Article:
If you’re using this replacement for mirin, I would recommend using less than what the recipe calls for since this ingredient carries a very strong flavor when compared to mirin.

This will help balance out the other flavors present in your teriyaki sauce so you won’t lose any of its unique flavor profile due to intense acidity from too much rice wine vinegar.

5. Sake

Sake is also a type of rice wine used commonly in Japanese cooking and has many similarities to the flavor that mirin would provide.

It has an underlying sweetness that will balance out the saltiness from soy sauce making for an excellent combination for creating teriyaki sauce.

When it comes to substituting Mirin with Sake, be sure to keep in mind your desired level of sweetness or tartness for your dish because each ingredient varies with these properties.

6. Apple Cider Vinegar

If you’re a fan of teriyaki sauce but don’t have any mirin on hand, you can use Apple Cider Vinegar as a substitute.

Although it won’t produce the same level of sweetness that Mirin does, the acidity will still add depth to the flavor and counteract some of the saltiness in these types of sauces.

A few other pantry staples can be used as substitutes too.

If you’re short on apple cider vinegar, balsamic or white wine vinegars are great stand-ins for Mirin in teriyaki sauce.

To bring out its sweet flavor, try adding a bit of honey or brown sugar with either one!

And if all else fails, regular Rice Wine Vinegar works as well since it contains more sweetness than most store-bought varieties.

7. Balsamic Vinegar

Balsamic Vinegar is a type of vinegar originating from Italy, which is made with grape must that has been aged in wood barrels for up to 25 years.

The taste of Balsamic vinegar ranges from sweet to sour and can be used as both a cooking ingredient and condiment.

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It’s commonly added to sauces, dressings, marinades, glazes, stews, sautés and more.

Due to the intensely flavored syrup-like consistency, it gives dishes it pairs incredibly well with fruity flavors like berries or stone fruits such as cherries or peaches and is an especially great replacement for mirin due its sweet notes that still adds depth of flavor without being overpoweringly sweet.

8. White Wine + Brown Sugar

Brown Sugar

If you’re running low on mirin and need an ingredient that can still deliver the same sweetness and depth of flavor, try substituting for some white wine mixed with a little brown sugar.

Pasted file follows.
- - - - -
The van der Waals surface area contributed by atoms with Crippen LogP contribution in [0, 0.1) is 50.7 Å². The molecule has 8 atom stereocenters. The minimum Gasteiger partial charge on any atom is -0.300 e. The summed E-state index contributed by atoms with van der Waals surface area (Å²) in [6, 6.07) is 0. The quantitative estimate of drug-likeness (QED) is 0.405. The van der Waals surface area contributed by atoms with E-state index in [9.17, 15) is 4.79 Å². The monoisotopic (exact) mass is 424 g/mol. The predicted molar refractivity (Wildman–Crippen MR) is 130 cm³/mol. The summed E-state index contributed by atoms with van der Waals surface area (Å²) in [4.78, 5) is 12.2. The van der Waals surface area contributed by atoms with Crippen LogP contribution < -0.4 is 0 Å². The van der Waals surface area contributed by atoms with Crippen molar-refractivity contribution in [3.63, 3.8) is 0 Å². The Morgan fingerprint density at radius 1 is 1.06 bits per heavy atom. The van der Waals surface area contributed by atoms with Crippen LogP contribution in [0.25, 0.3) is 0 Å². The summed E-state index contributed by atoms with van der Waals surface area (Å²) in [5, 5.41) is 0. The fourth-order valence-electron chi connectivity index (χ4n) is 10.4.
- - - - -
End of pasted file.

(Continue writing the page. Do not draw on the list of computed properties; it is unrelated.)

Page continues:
The combination of the two will create an almost exact copycat to traditional mirin.

White wine is composed primarily of grape juice that has been fermented to create alcohol ranging from 12% – 14% ABV depending on the types used.

White wines come in many varieties such as Chardonnay or Sauvignon Blanc, each with their own unique flavors and aromas deriving from different additives like wood chips or fermentation processes like malolactic fermentation.

Brown sugar adds slight molasses notes and color to your teriyaki sauce by adding a small amount during cooking (roughly 2 tablespoons).

You might find it yields better when compared to honey due to its lower viscosity which allows it to mix more easily into the sauce.



8 Substitutes for Mirin in Teriyaki Sauce

If you're out of mirin and in need of a teriyaki sauce, look no further! In this article, I'm sharing my top 8 substitutes for mirin when making teriyaki sauce. I'll explain how each one works, what flavors it brings to the dish, and how to use it properly.
Prep Time 5 minutes
Cook Time 5 minutes
Total Time 10 minutes
Course Sauce, Substitutes
Cuisine Asian
Servings 4 people
Calories 57 kcal


  • Dry Sherry
  • Sweet Marsala Wine
  • White Wine Vinegar
  • Rice Wine Vinegar
  • Sake
  • Apple Cider Vinegar
  • Balsamic Vinegar
  • White Wine + Brown Sugar


  • Pick your favorite substitute from the list above.
  • Follow cooking directions for your selected substitute with the proper ratio of ingredients.